“I am so thankful and humbled to be able to work with an honest, supportive, humorous, fact-based, and over-all brilliant group of people” DuBose says.

Vice President Janice Robinson’s Office for Diversity and Community Affairs sponsored “The State of African-American Males In Urban Education.”  TC’s Black Student Network, Coalition of Latino/a Scholars and Student Senate have promoted all segments of The Conversation. The Institute for Research in African-American Studies (IRAAS) of Columbia University and The Center for the Study of Law and Culture of Columbia Law School also promoted the final show.

DuBose kicked off the April installment by contrasting stereotypes of African-American males in the educational system – disrespectful, disengaged, underperforming – with real-world success stories such as that of Chicago’s Urban Prep, which since its first graduating class in 2010, has boasted 100 percent college acceptance among its African-American male students.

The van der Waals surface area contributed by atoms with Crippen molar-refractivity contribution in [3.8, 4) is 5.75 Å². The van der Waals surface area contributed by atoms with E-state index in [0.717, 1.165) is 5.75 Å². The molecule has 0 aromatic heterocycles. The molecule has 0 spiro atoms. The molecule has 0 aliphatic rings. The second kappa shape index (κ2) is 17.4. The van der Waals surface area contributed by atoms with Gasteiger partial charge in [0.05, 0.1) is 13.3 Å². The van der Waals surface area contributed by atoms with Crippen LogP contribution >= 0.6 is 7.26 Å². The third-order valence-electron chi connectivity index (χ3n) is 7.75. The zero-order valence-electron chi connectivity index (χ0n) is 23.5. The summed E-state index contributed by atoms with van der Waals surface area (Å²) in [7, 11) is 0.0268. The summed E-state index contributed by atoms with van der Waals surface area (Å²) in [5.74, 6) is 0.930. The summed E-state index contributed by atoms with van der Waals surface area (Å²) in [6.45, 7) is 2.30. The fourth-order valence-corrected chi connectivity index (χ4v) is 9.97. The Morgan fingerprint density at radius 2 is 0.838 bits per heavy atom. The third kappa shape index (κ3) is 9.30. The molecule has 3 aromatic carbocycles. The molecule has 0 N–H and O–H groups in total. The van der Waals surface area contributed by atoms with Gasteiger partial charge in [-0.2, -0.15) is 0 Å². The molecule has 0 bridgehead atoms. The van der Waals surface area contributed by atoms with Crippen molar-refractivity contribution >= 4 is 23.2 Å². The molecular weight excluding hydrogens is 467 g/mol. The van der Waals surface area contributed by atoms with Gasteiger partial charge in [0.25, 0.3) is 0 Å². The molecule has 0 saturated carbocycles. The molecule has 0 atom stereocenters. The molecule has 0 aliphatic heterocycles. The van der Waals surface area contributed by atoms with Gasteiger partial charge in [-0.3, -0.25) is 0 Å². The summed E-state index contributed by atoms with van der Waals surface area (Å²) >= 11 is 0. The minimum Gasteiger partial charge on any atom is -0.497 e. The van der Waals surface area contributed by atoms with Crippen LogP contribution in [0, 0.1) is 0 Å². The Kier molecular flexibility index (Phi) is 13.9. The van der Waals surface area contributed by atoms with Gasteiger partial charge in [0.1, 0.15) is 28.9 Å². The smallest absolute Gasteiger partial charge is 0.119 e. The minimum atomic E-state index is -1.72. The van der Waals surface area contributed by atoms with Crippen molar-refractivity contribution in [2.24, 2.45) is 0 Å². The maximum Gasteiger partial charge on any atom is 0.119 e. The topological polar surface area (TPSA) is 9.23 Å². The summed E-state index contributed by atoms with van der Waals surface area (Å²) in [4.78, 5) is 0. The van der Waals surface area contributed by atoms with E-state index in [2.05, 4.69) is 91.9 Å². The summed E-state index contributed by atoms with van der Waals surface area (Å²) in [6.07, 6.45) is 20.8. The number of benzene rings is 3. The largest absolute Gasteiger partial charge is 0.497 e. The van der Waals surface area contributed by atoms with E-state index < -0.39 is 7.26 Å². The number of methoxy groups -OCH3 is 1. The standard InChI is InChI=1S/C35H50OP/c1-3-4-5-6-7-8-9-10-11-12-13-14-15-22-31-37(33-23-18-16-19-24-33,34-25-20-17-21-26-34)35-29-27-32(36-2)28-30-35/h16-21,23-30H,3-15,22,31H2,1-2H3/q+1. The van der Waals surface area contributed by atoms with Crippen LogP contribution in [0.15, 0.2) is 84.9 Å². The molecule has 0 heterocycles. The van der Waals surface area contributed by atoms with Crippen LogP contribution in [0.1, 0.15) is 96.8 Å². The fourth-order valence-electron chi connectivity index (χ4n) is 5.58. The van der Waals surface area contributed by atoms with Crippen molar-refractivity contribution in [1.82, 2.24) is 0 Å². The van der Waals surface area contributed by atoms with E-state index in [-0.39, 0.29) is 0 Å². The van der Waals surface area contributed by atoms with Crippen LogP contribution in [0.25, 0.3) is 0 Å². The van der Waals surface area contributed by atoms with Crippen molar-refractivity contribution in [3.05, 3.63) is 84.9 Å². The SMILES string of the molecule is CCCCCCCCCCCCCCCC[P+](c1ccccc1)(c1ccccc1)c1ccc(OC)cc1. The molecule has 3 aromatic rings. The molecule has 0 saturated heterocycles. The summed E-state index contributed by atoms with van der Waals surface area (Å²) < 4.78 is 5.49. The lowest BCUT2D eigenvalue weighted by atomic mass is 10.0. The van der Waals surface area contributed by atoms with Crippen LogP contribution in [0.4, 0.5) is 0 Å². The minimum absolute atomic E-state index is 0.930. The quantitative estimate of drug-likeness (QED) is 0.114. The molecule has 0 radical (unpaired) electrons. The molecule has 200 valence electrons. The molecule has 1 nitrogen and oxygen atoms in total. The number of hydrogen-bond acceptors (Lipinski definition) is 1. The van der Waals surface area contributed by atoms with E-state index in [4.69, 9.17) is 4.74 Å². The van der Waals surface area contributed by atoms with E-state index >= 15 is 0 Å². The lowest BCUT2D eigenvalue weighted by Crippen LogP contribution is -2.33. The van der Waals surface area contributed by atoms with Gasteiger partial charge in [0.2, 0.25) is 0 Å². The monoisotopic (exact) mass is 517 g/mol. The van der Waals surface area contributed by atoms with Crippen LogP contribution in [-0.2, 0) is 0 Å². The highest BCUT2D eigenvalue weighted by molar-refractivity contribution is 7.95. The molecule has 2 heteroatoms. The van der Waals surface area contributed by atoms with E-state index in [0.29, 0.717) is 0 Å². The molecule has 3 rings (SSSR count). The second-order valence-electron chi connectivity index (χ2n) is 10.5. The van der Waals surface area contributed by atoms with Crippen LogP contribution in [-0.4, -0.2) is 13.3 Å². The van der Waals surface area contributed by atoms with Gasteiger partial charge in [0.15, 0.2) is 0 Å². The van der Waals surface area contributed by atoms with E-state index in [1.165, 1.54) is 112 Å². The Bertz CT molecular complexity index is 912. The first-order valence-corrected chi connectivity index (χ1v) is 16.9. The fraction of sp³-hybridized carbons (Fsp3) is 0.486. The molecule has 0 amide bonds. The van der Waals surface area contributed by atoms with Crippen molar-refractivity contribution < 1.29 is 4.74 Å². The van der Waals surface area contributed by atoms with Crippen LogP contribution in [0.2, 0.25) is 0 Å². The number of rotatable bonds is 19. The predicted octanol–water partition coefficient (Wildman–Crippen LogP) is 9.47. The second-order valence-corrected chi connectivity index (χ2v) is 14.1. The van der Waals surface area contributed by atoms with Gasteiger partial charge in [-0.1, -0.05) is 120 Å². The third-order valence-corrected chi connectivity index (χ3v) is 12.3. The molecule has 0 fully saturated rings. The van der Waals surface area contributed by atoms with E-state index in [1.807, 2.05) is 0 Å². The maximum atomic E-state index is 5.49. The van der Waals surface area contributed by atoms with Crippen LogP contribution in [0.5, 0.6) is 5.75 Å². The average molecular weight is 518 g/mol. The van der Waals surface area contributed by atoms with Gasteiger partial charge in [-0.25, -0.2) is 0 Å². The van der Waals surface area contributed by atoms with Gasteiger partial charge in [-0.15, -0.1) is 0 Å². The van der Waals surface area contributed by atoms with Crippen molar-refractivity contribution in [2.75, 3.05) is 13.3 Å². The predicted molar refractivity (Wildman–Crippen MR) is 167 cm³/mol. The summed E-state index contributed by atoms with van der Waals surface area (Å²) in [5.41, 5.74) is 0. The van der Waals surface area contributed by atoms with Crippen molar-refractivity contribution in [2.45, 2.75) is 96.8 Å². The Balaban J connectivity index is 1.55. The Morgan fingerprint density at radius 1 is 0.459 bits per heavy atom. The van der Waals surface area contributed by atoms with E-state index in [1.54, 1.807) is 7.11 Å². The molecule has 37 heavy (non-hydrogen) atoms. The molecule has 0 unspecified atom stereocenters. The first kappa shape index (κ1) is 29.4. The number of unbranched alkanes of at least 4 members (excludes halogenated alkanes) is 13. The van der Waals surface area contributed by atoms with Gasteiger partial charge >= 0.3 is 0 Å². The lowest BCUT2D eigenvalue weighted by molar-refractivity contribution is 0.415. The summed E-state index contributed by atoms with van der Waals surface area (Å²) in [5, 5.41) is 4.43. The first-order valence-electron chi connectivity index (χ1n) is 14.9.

One of the concluding assertions from the panel was the idea that negative narratives of African-American males might potentially be disrupted if youth are empowered to establish new and positive narratives. For DuBose that possibility speaks directly to the purpose of The Conversation:

“To go there. That place where the questions that people don’t want to ask or topics people shy away from, are asked and discussed.” 

Creating a Counter-Narrative

Brennan DuBose, creator and host of The Conversation, entered TC on the eve of the trial of George Zimmerman, the accused killer in the Trayvon Martin shooting. Feeling that many people talking about the case weren’t fully aware of the facts, he decided to create a space for enlightening conversations within the university. DuBose began speaking with the College’s different student organizations and professors about his idea, and by early October had convened “The Team,” an all-student group that has met weekly not only to develop and produce the shows but also to package them for airing on YouTube.

“In today’s society there is a strong intersection between technology and media and how it can innovate and educate on the development, structure, and functioning of human society,” DuBose says.

DuBose, a 2011 graduate of Howard University, is receiving his M.A. in Communication and Education next week. He credits his late grandmother, Louise Wingfield McNair, for telling him he could accomplish anything if he worked hard enough.